Federal government posts $14B shortfall in 2018-19

It’s the third straight year of a shortfall larger than $10 billion

Liberal Leader Justin Trudeau makes a campaign stop in St. John’s on Tuesday, Sept. 17, 2019. THE CANADIAN PRESS/Sean Kilpatrick

The federal government ran a $14-billion deficit in 2018-19, according to its latest annual financial report – the third year in a row with a shortfall bigger than $10 billion.

The deficit for the fiscal year that ended March 31 was $900 million smaller than the government projected in last spring’s federal budget, however.

Revenues in 2018-19 expanded by $21 billion — or 6.7 per cent — compared to the previous year, said the report released Tuesday.

The government’s revenue ratio, which is total revenues as a percentage of the size of the economy, increased last year by 15 per cent to reach its highest level since before the financial crisis in 2007-08. The growth in the ratio, which was 14.5 per cent in 2017-18, was mostly due to growth in personal and corporate income tax revenues and other taxes, the report said.

The revenue gain was partially offset by an increase of $14.6 billion — or 4.7 per cent — in program expenses and an increase of $1.4 billion — or 6.3 per cent — in public debt charges.

The 2018-19 deficit follows two straight $19-billion shortfalls, and the annual financial numbers haven’t shown a surplus since 2006-07.

Overall, the federal debt increased to $685.5 billion at the end of 2018-19. The debt-to-GDP ratio — a measure of how burdensome the national debt is — fell to 30.9 per cent from 31.3 per cent in 2017-18, the report shows.

The state of federal finances has already been the subject of political debate during the election campaign as parties argue whether the government should make an effort to balance the federal books — and how quickly.

In the three full fiscal years since the Liberals came to power, the federal government has posted $52 billion worth of shortfalls even though the economy has had a solid run of growth.

The Liberals won the 2015 election on a platform that promised annual deficits of no more than $10 billion and to return to balance by 2019.

After taking office, the Liberals abandoned the pledge and argued even larger deficit-driven investments were needed to improve Canada’s long-term economic growth. The government shifted its focus instead to reducing the net debt-to-GDP ratio each year.

The Conservatives have long attacked the Liberals for this, accusing them of borrowing today on the backs of future generations.

Ahead of next month’s election, the Liberals have laid out projections calling for five more years of deficits of at least $10 billion.

RELATED: NDP’s Singh seeks urban support with housing billions, avoids deficit questions

Conservative Leader Andrew Scheer is promising to pull Canada out of the red in about five years.

Jagmeet Singh’s NDP, which promised balanced books in each of the last several election campaigns, no longer has a timetable to balance the books. Instead, it’s focusing on lowering the debt-to-GDP each year.

Green Leader Elizabeth May has committed to returning Canada to budgetary balance in five years.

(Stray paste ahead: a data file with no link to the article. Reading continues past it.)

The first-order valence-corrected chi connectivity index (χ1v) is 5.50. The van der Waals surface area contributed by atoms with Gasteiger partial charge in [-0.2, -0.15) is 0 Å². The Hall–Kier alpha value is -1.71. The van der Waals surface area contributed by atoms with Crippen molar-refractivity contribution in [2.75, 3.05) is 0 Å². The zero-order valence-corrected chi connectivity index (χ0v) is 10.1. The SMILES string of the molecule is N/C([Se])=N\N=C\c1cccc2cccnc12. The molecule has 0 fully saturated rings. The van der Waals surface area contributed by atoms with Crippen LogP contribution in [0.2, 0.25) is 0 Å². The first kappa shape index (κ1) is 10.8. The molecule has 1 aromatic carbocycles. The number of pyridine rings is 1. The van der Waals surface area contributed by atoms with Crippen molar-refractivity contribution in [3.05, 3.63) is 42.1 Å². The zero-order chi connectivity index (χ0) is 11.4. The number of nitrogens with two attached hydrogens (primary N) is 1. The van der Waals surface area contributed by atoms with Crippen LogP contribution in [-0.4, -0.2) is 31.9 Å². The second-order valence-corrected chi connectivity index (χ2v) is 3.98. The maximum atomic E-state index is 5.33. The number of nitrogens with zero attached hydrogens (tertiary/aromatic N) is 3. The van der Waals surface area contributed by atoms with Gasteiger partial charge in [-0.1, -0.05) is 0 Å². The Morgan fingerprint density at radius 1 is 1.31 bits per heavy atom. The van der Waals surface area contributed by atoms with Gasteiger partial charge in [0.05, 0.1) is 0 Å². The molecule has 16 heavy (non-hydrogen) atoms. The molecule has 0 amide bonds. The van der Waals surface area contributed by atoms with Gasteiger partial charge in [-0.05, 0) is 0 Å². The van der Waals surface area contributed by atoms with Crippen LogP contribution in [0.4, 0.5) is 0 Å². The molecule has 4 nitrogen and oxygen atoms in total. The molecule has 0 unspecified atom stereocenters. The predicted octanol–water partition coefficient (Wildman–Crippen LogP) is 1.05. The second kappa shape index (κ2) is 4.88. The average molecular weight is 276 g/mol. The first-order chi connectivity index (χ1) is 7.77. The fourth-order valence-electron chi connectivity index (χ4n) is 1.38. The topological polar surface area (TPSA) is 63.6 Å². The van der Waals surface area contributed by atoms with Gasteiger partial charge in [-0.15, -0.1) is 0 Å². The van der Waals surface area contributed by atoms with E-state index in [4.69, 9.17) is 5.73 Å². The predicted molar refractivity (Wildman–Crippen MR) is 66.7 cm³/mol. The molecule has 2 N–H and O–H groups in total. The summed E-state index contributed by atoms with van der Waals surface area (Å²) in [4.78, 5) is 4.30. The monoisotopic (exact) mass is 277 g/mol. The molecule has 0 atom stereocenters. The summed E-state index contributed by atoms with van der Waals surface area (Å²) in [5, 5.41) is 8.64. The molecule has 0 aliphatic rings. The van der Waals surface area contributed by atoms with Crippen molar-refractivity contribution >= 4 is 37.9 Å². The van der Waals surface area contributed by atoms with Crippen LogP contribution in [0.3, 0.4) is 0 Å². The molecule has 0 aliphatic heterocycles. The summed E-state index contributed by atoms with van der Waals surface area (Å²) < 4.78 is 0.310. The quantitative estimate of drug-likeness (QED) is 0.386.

Maxime Bernier’s new People’s Party of Canada is the only political party that’s promised a quick path to balanced books — within two years.

Andy Blatchford, The Canadian Press

Like us on Facebook and follow us on Twitter

Get local stories you won't find anywhere else right to your inbox.
Sign up here

Just Posted

Hamhuis hangs up his skates

The Nashville Predators defenceman and Smithereen spent 16 years in the NHL

Terrace and District Aquatic Centre to reopen in September

City lays out pandemic safety plans for reopening indoor recreation spaces, including pool and arena

Province, feds, Wet’suwet’en announce progress in MOU talks

Community engagement process launched to implement northern B.C. First Nation’s rights and title

Province, feds, Wet’suwet’en announce progress in MOU talks

External community engagement process launched to help implement Wet’suwet’en rights and title

Terrace Off Road Cycling Association’s HuB project is close to completion

Additional grant funding means the pump track will be asphalt instead of dirt

‘Don’t kill my mom’: Ryan Reynolds calls on young British Columbians to be COVID-smart

‘Deadpool’ celebrity responds to premier’s call for social influence support

Captain Horvat’s OT marker lifts Canucks to 4-3 win over Blues

Vancouver takes 2-0 lead in best-of-7 NHL playoff series with St. Louis

Widow of slain Red Deer doctor thanks community for support ahead of vigil

Fellow doctors, members of the public will gather for a physically-distanced vigil in central Alberta

Protesters showcase massive old yellow cedar as Port Renfrew area forest blockade continues

9.5-foot-wide yellow cedar measured by Ancient Forest Alliance campaigners in Fairy Creek watershed

Taking dog feces and a jackhammer to neighbourhood dispute costs B.C. man $16,000

‘Pellegrin’s actions were motivated by malice …a vindictive, pointless, dangerous and unlawful act’

Racist stickers at Keremeos pub leaves group uneasy and angry

The ‘OK’ hand gesture is a known hate-symbol

VIDEO: World responds to B.C. girl after pandemic cancels birthday party

Dozens of cards and numerous packages were delivered to six-year-old Charlie Manning

Expected fall peak of COVID-19 in Canada could overwhelm health systems: Tam

National modelling projections released Friday show an expected peak in cases this fall

Most Read